Abstract: Conventional wisdom suggests that when women attain high political office they are more likely to act as peacemakers than their male counterparts. In contrast, this article argues that women political leaders may be more likely to initiate conflict than their male colleagues. The theory draws on insights from feminist theory, particularly the notion that gender is performative, to argue that the effects of a leader’s gender on foreign policy decision making vary with social and institutional context. To gain and maintain status in elite policy in-groups, female leaders are incentivized to perform gender by signaling their toughness and competence through initiating conflict. Statistical tests and qualitative case studies of the tenures of Turkish prime minister Tansu Çiller and Chilean president Michelle Bachelet provide evidence that female heads of government in democracies are more likely to initiate conflict than their male counterparts and that this effect is conditioned both by domestic political constraints and overall levels of women’s political empowerment.
Nationalism, Threat, and Support for External Intervention: Evidence from Iraq
By: Karl C. Kaltenthaler, Daniel M. Silverman, Munqith M. Dagher
Abstract: What drives citizens’ attitudes toward external military intervention in a society experiencing armed conflict? From colonial Algeria to contemporary Afghanistan, conventional wisdom holds that nationalism is a critical source of opposition and resistance to such intervention. In contrast, we argue that the impact of nationalism on views of external intervention hinges on the strategic context facing the target nation. When the country’s principal threat is from the intervener itself, nationalism will indeed reduce support for outside intervention. But when the threat comes from elsewhere, nationalism will actually boost support for external intervention to defeat it. To investigate these dynamics, we use public opinion data from a unique survey fielded across Iraq in 2016 that includes questions about the military interventions against Islamic State of Iraq and the Levant by both the US-led coalition and Iran, as well as a potential military intervention by Russia. The results are broadly consistent with our argument, showing that, unlike other factors such as sectarianism, nationalism pushes Iraqis to seek foreign military help from any quarter when deemed necessary for national survival.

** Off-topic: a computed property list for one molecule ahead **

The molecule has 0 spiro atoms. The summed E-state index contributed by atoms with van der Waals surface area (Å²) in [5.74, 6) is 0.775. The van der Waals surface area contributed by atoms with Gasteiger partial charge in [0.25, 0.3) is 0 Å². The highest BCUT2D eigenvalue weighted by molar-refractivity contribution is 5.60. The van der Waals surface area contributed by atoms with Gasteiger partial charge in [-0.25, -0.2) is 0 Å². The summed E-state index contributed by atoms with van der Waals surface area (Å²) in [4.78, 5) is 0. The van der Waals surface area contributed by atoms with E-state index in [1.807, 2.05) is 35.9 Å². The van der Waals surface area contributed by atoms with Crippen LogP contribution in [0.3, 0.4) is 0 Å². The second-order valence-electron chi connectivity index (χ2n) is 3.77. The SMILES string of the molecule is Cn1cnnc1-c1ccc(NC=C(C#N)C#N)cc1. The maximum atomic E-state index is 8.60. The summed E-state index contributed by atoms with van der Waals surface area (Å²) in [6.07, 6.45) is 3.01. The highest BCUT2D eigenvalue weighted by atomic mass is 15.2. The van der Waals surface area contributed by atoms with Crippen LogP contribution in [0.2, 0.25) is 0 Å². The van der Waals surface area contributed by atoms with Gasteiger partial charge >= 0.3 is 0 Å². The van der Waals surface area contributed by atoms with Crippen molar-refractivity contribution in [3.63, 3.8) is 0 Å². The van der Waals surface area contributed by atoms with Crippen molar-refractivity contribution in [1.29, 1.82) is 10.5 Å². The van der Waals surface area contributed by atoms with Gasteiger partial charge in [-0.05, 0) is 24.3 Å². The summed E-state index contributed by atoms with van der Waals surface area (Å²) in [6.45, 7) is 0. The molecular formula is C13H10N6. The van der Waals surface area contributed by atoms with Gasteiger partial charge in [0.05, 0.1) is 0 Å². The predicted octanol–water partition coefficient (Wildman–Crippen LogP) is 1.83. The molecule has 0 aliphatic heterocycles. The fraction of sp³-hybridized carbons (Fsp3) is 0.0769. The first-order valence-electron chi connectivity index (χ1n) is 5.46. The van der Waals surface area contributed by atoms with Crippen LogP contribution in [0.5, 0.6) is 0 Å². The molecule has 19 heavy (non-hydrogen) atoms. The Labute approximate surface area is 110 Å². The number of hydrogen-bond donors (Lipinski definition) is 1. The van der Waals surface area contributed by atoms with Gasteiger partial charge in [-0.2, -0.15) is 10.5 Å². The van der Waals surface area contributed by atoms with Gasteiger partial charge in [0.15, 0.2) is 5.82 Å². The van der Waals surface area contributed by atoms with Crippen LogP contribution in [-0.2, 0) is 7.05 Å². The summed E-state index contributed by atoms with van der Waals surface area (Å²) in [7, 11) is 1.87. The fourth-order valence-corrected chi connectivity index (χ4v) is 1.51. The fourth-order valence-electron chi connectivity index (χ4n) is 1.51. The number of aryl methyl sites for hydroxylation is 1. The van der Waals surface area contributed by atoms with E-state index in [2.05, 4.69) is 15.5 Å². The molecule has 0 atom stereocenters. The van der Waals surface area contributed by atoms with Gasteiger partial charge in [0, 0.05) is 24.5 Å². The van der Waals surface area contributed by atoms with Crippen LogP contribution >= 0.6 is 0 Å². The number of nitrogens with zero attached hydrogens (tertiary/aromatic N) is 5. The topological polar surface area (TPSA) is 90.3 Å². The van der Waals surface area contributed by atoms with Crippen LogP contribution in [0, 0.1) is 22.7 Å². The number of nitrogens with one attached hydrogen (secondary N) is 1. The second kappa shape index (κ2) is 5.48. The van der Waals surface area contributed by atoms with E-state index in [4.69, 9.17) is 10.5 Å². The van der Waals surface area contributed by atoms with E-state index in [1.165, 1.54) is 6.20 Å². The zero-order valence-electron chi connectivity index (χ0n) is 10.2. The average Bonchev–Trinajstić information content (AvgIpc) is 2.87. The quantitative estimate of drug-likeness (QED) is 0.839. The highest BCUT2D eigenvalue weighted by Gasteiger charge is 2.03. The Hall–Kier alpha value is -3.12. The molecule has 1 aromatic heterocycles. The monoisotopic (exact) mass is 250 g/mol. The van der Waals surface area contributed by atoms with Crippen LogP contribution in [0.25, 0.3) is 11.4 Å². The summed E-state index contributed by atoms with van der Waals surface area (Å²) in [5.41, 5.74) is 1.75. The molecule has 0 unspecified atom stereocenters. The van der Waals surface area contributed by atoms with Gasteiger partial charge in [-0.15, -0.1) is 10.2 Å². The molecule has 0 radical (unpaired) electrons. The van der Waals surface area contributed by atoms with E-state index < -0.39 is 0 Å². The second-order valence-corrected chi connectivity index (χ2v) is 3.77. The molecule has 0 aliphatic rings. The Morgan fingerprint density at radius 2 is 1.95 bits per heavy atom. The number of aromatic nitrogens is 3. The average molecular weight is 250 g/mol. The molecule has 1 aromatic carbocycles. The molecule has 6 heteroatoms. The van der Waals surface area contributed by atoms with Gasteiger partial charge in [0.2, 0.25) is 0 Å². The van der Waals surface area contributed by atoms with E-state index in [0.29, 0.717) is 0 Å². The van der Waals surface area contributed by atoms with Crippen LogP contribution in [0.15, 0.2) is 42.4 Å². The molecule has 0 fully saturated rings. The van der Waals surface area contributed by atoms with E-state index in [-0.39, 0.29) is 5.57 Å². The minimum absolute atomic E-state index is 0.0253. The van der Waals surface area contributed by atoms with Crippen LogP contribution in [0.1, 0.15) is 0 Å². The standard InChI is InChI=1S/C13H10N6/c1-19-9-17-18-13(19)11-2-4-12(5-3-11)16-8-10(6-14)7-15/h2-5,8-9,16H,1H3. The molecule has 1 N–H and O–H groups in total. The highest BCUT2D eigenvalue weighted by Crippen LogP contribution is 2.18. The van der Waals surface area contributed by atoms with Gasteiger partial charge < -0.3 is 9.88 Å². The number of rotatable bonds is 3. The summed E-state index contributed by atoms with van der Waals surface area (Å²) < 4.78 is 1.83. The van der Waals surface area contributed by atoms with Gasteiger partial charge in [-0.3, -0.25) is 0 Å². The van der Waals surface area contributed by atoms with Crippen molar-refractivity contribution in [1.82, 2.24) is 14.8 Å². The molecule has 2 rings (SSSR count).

Studies in Conflict & Terrorism (Volume 43, Issues 7 & 8)
Radicalization Trajectories: An Evidence-Based Computational Approach to Dynamic Risk Assessment of “Homegrown” Jihadists
By: Jytte Klausen, Rosanne Libretti, Benjamin W. K. Hung, Anura P. Jayasumana
Abstract: The research aimed to develop and test a new dynamic approach to preventive risk assessment of violent extremists. The well-known New York Police Department four-phase model was used as a starting point for the conceptualization of the radicalization process, and time-stamped biographical data collected from court documents and other public sources on American homegrown Salafi-jihadist terrorism offenders were used to test the model. Behavioral sequence patterns that reliably anticipate terrorist-related criminality were identified and the typical timelines for the pathways to criminal actions estimated for different demographic subgroups in the study sample. Finally, a probabilistic simulation model was used to assess the feasibility of the model to identify common high-frequency and high-risk sequential behavioral segment pairs in the offenders’ pathways to terrorist criminality.
The Use of Stimulants in the Ranks of Islamic State: Myth or Reality of the Syrian Conflict
By: Joseph El Khoury
Abstract: The emergence of the Islamic State organization on the Syrian war scene has raised the role of amphetamines, and in particular the drug Captagon, in explaining the military performance and the savagery of its militants. This phenomenon has received extensive coverage in the international media. We review the evidence for it relying on available public sources in the context of a historical understanding of the use of stimulants in warfare and the Islamic position on psychoactive substances.